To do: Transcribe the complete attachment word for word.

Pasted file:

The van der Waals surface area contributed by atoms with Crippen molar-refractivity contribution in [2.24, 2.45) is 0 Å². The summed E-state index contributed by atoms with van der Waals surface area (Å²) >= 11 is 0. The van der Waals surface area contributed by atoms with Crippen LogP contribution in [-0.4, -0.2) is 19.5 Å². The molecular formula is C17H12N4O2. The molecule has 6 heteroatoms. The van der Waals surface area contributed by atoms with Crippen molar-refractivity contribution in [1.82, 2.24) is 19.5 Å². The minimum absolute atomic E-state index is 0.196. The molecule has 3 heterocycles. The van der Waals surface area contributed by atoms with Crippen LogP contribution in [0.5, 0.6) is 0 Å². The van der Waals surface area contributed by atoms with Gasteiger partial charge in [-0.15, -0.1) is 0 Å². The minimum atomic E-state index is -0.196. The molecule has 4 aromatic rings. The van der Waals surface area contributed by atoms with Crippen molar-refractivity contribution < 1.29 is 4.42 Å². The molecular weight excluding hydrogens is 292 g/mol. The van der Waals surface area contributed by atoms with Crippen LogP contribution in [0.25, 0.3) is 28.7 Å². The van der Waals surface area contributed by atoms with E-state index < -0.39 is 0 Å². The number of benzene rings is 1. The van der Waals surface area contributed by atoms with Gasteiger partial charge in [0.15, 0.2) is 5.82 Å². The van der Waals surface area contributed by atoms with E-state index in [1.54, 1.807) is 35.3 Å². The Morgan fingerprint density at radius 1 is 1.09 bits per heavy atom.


The van der Waals surface area contributed by atoms with Crippen molar-refractivity contribution in [2.24, 2.45) is 0 Å². The summed E-state index contributed by atoms with van der Waals surface area (Å²) >= 11 is 0. The van der Waals surface area contributed by atoms with Crippen LogP contribution in [-0.4, -0.2) is 19.5 Å². The molecular formula is C17H12N4O2. The molecule has 6 heteroatoms. The van der Waals surface area contributed by atoms with Crippen molar-refractivity contribution in [1.82, 2.24) is 19.5 Å². The minimum absolute atomic E-state index is 0.196. The molecule has 3 heterocycles. The van der Waals surface area contributed by atoms with Crippen LogP contribution in [0.5, 0.6) is 0 Å². The van der Waals surface area contributed by atoms with Gasteiger partial charge in [-0.15, -0.1) is 0 Å². The minimum atomic E-state index is -0.196. The molecule has 4 aromatic rings. The van der Waals surface area contributed by atoms with Crippen molar-refractivity contribution < 1.29 is 4.42 Å². The molecular weight excluding hydrogens is 292 g/mol. The van der Waals surface area contributed by atoms with Crippen LogP contribution in [0.25, 0.3) is 28.7 Å². The van der Waals surface area contributed by atoms with E-state index < -0.39 is 0 Å². The number of benzene rings is 1. The van der Waals surface area contributed by atoms with Gasteiger partial charge in [0.15, 0.2) is 5.82 Å². The van der Waals surface area contributed by atoms with E-state index in [1.54, 1.807) is 35.3 Å². The Morgan fingerprint density at radius 1 is 1.09 bits per heavy atom.